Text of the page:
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RF Cafe began life in 1996 as "RF Tools" in an AOL screen name web space totaling 2 MB. Its primary purpose was to provide me with ready access to commonly needed formulas and reference material while performing my work as an RF system and circuit design engineer. The Internet was still largely an unknown entity at the time and not much was available in the form of WYSIWYG ...
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December 1936 Radio-Craft[Table of Contents]
People old and young enjoy waxing nostalgic about and learning some of the history of early electronics. Radio-Craft was published from 1929 through 1953. All copyrights are hereby acknowledged. See all articles from Radio-Craft.
First prize in this circa 1936 reader-submitted design ideas went to William G. Scott for his wind-powered battery recharger. It was a rather elaborate contraption made of surplus lawn mower and automobile (Ford Model T, no less) generator. There are two very good reasons why someone would find the need to build his own battery charger in the era. First, good luck finding a commercial product to do the job, and if you could, the cost would be prohibitive for most radio enthusiasts. Second, prior to the Rural Electrification Act of 1936 (which took many years to fully implement), most households not in or near cities and towns had no commercial electric service. Electricity, if any, was supplied by deep cycle storage batteries for powering radios, electric lights (as opposed to kerosene or gas lights), kitchen appliances, etc. Many farms had windmills that did double duty of pumping ground water and driving a generator. BTW, a $10 prize in 1936 is, according to the BLS' Inflation Calculator, the equivalent of $171 in 2015 money.
See also "Short-Cuts in Radio" from the June 1936 issue of Radio-Craft.
First Prize - $10.00
Homemade Wind Charger.
A discarded lawn mower and an auto generator are the principle parts of this machine. The mower is dismantled and the frame removed. On one wheel, the shaft that revolves the blades is cut off leaving a stub of about 2 ins. The other end is cut so that the whole bearing of the cutter shaft is removed. The wheel that has the short shaft left on is mounted at right-angles to a board which is used as the base, as may be seen from Fig. 1. The short shaft is at the top and is connected to the generator shaft by a metal coupling. The generator, which in my case was a Ford model T type, is mounted on a frame of wood, and held by straps over the top: The wood is cut away a the rear so that the band over the brushes may be removed. The other wheel is used as the turntable and is bolted under the wood platform. It is a good idea to add a steel plate between the inner frame of the wheel and the pipe flange, as the metal is often not very thick at this point. The tail is of sheet metal bolted to the wooden platform. The propeller blades for my machine are of heavy sheet iron, each about 30 ins. long and 5 ins. wide, with a twist of about 45 deg.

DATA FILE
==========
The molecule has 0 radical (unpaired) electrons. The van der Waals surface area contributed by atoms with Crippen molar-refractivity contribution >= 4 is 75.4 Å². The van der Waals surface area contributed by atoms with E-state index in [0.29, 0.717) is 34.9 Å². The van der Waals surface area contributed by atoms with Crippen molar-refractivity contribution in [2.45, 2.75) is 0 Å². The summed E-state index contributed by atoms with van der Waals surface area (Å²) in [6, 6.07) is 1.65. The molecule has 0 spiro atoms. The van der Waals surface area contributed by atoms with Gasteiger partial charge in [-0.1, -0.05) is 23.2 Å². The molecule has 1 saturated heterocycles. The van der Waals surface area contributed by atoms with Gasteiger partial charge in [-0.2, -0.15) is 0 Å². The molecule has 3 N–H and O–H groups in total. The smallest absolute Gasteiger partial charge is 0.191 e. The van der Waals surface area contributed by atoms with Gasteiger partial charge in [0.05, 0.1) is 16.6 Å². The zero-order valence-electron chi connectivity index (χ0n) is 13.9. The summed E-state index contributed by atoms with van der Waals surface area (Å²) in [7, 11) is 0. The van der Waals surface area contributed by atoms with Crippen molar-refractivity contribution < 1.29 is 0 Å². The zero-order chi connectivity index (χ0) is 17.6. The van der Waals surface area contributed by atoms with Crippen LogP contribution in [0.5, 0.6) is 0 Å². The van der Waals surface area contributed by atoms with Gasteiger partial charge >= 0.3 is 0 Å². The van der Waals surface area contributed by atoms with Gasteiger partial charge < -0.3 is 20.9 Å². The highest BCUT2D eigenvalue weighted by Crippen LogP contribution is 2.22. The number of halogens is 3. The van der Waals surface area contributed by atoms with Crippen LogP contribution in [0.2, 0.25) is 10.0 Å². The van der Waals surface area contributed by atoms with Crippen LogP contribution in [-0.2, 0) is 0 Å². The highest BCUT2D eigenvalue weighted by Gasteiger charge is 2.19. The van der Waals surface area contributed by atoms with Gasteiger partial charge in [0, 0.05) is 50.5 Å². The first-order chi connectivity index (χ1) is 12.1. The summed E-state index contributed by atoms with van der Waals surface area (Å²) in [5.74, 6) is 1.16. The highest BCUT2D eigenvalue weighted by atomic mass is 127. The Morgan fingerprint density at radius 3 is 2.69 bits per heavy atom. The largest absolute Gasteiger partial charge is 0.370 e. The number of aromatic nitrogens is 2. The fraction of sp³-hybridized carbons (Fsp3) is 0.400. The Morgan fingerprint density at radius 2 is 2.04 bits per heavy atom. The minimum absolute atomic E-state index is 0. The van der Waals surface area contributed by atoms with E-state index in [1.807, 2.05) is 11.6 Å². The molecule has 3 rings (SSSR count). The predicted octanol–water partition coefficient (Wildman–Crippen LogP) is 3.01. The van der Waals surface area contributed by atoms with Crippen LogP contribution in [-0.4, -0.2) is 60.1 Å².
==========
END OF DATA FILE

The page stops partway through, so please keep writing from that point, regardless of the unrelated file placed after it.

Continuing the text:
The cutout is left in place on the generator, one wire running from it to the positive of the battery and the other wire from the generator frame to the negative. The third brush is adjusted so that the charging rate is about 3 A. at normal speeds. A switch is connected so that at any time the generator is not to be used for charging it may be short-circuited.
William G. Scott
Second Prize - $5.00
Defective Metal Tubes Make Inexpensive Plugs.
Fig. 2 - Plug made from metal tube.
Defective or burned-out metal tubes make excellent equipment plugs. The 6H6 tubes are best for speaker plugs, while the 6C5, 6F6, and small 5Z4 tubes are best for analyzer plugs. First, bend the metal shell so that the base may be removed, after unsoldering the wire leads, as seen in Fig. 2. Then drill a hole in top and bottom of the tube and run a screwdriver through to clear the elements out of the way. The cable may then be pushed through and soldered to the base prongs, after which the base is again crimped in place. If shielded cable is used it may be soldered to the top of the tube; and if not, a rubber grommet should be inserted in the hole.